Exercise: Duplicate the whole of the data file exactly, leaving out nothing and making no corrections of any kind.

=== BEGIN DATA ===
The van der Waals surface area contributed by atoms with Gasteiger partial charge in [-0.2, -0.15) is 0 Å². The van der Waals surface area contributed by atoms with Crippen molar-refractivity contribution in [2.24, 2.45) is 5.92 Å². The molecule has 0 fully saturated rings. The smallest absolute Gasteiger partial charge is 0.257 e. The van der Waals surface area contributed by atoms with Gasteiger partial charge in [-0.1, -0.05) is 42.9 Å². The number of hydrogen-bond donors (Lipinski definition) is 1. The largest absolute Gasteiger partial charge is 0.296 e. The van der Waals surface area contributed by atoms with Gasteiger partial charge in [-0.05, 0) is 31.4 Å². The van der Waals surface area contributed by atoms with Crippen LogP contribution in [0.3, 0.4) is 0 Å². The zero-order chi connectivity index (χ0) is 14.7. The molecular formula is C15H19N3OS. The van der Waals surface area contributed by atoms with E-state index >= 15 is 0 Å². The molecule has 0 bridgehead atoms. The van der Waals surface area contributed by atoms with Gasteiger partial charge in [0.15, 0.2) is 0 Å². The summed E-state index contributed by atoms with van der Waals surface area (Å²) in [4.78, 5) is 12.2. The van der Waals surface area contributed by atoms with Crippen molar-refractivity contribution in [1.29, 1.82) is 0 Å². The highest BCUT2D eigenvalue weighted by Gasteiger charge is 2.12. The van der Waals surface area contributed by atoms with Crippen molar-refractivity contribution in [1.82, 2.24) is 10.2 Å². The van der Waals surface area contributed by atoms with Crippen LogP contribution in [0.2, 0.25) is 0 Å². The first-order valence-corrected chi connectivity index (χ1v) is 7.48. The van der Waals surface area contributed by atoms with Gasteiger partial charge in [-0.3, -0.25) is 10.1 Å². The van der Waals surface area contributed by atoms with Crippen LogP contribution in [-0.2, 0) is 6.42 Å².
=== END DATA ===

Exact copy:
The van der Waals surface area contributed by atoms with Gasteiger partial charge in [-0.2, -0.15) is 0 Å². The van der Waals surface area contributed by atoms with Crippen molar-refractivity contribution in [2.24, 2.45) is 5.92 Å². The molecule has 0 fully saturated rings. The smallest absolute Gasteiger partial charge is 0.257 e. The van der Waals surface area contributed by atoms with Gasteiger partial charge in [-0.1, -0.05) is 42.9 Å². The number of hydrogen-bond donors (Lipinski definition) is 1. The largest absolute Gasteiger partial charge is 0.296 e. The van der Waals surface area contributed by atoms with Gasteiger partial charge in [-0.05, 0) is 31.4 Å². The van der Waals surface area contributed by atoms with Crippen LogP contribution in [0.3, 0.4) is 0 Å². The zero-order chi connectivity index (χ0) is 14.7. The molecular formula is C15H19N3OS. The van der Waals surface area contributed by atoms with E-state index >= 15 is 0 Å². The molecule has 0 bridgehead atoms. The van der Waals surface area contributed by atoms with Gasteiger partial charge in [0.15, 0.2) is 0 Å². The summed E-state index contributed by atoms with van der Waals surface area (Å²) in [4.78, 5) is 12.2. The van der Waals surface area contributed by atoms with Crippen molar-refractivity contribution in [1.29, 1.82) is 0 Å². The highest BCUT2D eigenvalue weighted by Gasteiger charge is 2.12. The van der Waals surface area contributed by atoms with Crippen molar-refractivity contribution in [1.82, 2.24) is 10.2 Å². The van der Waals surface area contributed by atoms with Crippen LogP contribution in [0.2, 0.25) is 0 Å². The first-order valence-corrected chi connectivity index (χ1v) is 7.48. The van der Waals surface area contributed by atoms with Gasteiger partial charge in [-0.3, -0.25) is 10.1 Å². The van der Waals surface area contributed by atoms with Crippen LogP contribution in [-0.2, 0) is 6.42 Å².